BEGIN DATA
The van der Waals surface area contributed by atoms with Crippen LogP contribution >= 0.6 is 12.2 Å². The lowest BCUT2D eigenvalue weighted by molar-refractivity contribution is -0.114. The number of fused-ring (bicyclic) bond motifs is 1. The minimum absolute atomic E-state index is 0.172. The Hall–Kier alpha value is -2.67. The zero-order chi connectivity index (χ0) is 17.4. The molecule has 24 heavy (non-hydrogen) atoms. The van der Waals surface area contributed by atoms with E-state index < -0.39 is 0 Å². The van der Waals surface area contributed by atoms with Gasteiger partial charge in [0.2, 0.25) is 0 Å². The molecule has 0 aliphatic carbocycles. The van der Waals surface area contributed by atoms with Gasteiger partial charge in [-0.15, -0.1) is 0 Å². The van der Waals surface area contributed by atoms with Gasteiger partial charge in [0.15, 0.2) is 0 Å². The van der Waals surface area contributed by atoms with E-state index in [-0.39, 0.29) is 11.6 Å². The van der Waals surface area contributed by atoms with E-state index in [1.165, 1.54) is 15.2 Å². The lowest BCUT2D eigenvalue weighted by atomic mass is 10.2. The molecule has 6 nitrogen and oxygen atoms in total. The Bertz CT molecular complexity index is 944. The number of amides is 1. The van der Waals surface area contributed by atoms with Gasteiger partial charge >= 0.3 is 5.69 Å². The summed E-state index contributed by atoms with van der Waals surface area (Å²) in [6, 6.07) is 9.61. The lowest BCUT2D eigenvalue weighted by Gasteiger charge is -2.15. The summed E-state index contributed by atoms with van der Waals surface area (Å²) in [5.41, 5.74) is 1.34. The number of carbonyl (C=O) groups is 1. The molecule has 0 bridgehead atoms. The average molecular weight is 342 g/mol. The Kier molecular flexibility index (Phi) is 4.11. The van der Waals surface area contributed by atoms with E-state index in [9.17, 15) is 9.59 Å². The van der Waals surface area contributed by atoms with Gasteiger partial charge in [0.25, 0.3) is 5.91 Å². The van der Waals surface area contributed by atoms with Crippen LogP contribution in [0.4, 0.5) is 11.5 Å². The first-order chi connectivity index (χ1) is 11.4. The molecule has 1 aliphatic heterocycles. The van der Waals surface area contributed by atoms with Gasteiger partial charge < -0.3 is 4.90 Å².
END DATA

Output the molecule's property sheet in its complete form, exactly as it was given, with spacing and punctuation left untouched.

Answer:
The van der Waals surface area contributed by atoms with Crippen LogP contribution >= 0.6 is 12.2 Å². The lowest BCUT2D eigenvalue weighted by molar-refractivity contribution is -0.114. The number of fused-ring (bicyclic) bond motifs is 1. The minimum absolute atomic E-state index is 0.172. The Hall–Kier alpha value is -2.67. The zero-order chi connectivity index (χ0) is 17.4. The molecule has 24 heavy (non-hydrogen) atoms. The van der Waals surface area contributed by atoms with E-state index < -0.39 is 0 Å². The van der Waals surface area contributed by atoms with Gasteiger partial charge in [0.2, 0.25) is 0 Å². The molecule has 0 aliphatic carbocycles. The van der Waals surface area contributed by atoms with Gasteiger partial charge in [-0.15, -0.1) is 0 Å². The van der Waals surface area contributed by atoms with Gasteiger partial charge in [0.15, 0.2) is 0 Å². The van der Waals surface area contributed by atoms with E-state index in [-0.39, 0.29) is 11.6 Å². The van der Waals surface area contributed by atoms with E-state index in [1.165, 1.54) is 15.2 Å². The lowest BCUT2D eigenvalue weighted by atomic mass is 10.2. The molecule has 6 nitrogen and oxygen atoms in total. The Bertz CT molecular complexity index is 944. The number of amides is 1. The van der Waals surface area contributed by atoms with Gasteiger partial charge >= 0.3 is 5.69 Å². The summed E-state index contributed by atoms with van der Waals surface area (Å²) in [6, 6.07) is 9.61. The lowest BCUT2D eigenvalue weighted by Gasteiger charge is -2.15. The summed E-state index contributed by atoms with van der Waals surface area (Å²) in [5.41, 5.74) is 1.34. The number of carbonyl (C=O) groups is 1. The molecule has 0 bridgehead atoms. The average molecular weight is 342 g/mol. The Kier molecular flexibility index (Phi) is 4.11. The van der Waals surface area contributed by atoms with E-state index in [9.17, 15) is 9.59 Å². The van der Waals surface area contributed by atoms with Gasteiger partial charge in [0.25, 0.3) is 5.91 Å². The van der Waals surface area contributed by atoms with Crippen LogP contribution in [0.4, 0.5) is 11.5 Å². The first-order chi connectivity index (χ1) is 11.4. The molecule has 1 aliphatic heterocycles. The van der Waals surface area contributed by atoms with Gasteiger partial charge < -0.3 is 4.90 Å².